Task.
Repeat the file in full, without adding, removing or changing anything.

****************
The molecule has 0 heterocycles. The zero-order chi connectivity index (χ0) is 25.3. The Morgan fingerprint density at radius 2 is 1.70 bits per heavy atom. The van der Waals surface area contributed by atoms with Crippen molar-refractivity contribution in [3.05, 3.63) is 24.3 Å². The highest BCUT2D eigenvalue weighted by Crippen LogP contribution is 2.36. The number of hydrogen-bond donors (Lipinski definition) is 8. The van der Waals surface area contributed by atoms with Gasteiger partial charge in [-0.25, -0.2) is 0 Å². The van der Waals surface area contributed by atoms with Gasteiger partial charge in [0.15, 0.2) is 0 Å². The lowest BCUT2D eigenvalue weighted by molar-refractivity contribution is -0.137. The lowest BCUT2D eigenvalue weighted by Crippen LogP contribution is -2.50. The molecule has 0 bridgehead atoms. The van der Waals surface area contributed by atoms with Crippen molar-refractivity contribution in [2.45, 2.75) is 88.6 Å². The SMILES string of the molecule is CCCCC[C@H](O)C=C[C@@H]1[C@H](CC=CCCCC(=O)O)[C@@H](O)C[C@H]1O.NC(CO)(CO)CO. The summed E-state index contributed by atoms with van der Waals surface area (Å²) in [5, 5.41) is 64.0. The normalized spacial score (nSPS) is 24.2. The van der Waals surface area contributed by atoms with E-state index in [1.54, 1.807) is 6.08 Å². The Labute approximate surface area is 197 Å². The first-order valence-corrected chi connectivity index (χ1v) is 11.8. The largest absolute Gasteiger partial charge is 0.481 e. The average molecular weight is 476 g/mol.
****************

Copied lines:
The molecule has 0 heterocycles. The zero-order chi connectivity index (χ0) is 25.3. The Morgan fingerprint density at radius 2 is 1.70 bits per heavy atom. The van der Waals surface area contributed by atoms with Crippen molar-refractivity contribution in [3.05, 3.63) is 24.3 Å². The highest BCUT2D eigenvalue weighted by Crippen LogP contribution is 2.36. The number of hydrogen-bond donors (Lipinski definition) is 8. The van der Waals surface area contributed by atoms with Gasteiger partial charge in [-0.25, -0.2) is 0 Å². The van der Waals surface area contributed by atoms with Gasteiger partial charge in [0.15, 0.2) is 0 Å². The lowest BCUT2D eigenvalue weighted by molar-refractivity contribution is -0.137. The lowest BCUT2D eigenvalue weighted by Crippen LogP contribution is -2.50. The molecule has 0 bridgehead atoms. The van der Waals surface area contributed by atoms with Crippen molar-refractivity contribution in [2.45, 2.75) is 88.6 Å². The SMILES string of the molecule is CCCCC[C@H](O)C=C[C@@H]1[C@H](CC=CCCCC(=O)O)[C@@H](O)C[C@H]1O.NC(CO)(CO)CO. The summed E-state index contributed by atoms with van der Waals surface area (Å²) in [5, 5.41) is 64.0. The normalized spacial score (nSPS) is 24.2. The van der Waals surface area contributed by atoms with E-state index in [1.54, 1.807) is 6.08 Å². The Labute approximate surface area is 197 Å². The first-order valence-corrected chi connectivity index (χ1v) is 11.8. The largest absolute Gasteiger partial charge is 0.481 e. The average molecular weight is 476 g/mol.